Do You Pass The Debt Test?
American households are carrying an average of nearly $16,000 of credit card debt, which translates into more than $2,000 in finance charges and fees each year, according to the Federal Reserve.
Even with statistics like these, freedom from debt is an achievable goal for every family. The first step in regaining control is to take an honest look at your overall financial picture. The experts at Money Management International have developed a “debt test” to help consumers’ asses their financial standing.
The Debt Test:
- Is an increasing percentage of your income going towards paying down debts?
- Is your savings cushion inadequate or nonexistent?
- Are you near or at the limit of your lines of credit?
- Can you only make the minimum payments on your revolving charge accounts?
- Are you often late with bill payments?
- Are you paying bills with money earmarked for something else?
- Are you using credit to pay for items you used to buy with cash?
- If you lost your job, would you be under immediate financial strain?
- Are you unsure about how much you owe?
- Are you being threatened by collectors with possible legal action?
A ‘yes’ to any of these questions is a sign that you need to take a good look at your total debt levels, spending habits, and plans for payoff. While a single red flag is not a sign of impending doom, it is an indication that you should take action to avoid future trouble. The following tips should help you regain control and overcome the burden of debt:
Stop using credit temporarily. You cannot borrow your way out of financial difficulty.
Create a budget. After allocating funds for ‘needs’, such as rent, food and bills, set aside an amount to go into savings each month. Then, set aside an amount that you can spend on ‘wants’, such as clothing and entertainment.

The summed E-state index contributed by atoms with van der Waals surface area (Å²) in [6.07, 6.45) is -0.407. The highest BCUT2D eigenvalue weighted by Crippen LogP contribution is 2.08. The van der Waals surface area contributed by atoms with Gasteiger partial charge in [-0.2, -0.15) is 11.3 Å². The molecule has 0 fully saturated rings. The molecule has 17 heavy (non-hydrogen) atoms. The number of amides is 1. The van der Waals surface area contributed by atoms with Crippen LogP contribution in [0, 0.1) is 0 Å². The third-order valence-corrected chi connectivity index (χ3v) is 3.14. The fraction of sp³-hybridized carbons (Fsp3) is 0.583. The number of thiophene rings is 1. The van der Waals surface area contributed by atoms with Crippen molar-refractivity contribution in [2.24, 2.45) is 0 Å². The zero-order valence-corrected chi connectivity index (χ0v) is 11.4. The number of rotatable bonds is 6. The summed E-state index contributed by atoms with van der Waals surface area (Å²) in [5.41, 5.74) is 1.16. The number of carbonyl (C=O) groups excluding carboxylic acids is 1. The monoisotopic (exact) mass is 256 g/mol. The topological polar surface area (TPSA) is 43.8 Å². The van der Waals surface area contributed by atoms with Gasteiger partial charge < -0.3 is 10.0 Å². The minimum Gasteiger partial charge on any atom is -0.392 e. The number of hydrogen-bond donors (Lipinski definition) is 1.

Assess your debt. Gather all of your statements and find out whom you owe, how much you owe, and what interest rates you are paying. Being informed will help you make a good plan for payoff.
Adjust your spending. Write down each purchase you make for two weeks. Then, take a good look at your list. There is a good chance little purchases are taking a big bite from your budget.
Communicate with your family. It is important that all members of your family understand your financial goals, and the changes that are going to be made, so they can fully support those changes.
Get help. Career counseling, VA benefits, United Way agencies and nonprofit credit counseling organization all may be of assistance.
Finally, learn from your mistakes. An emergency savings account can protect you from future setbacks. Practice your new habits each day to ensure that you are improving your financial standing rather than harming it.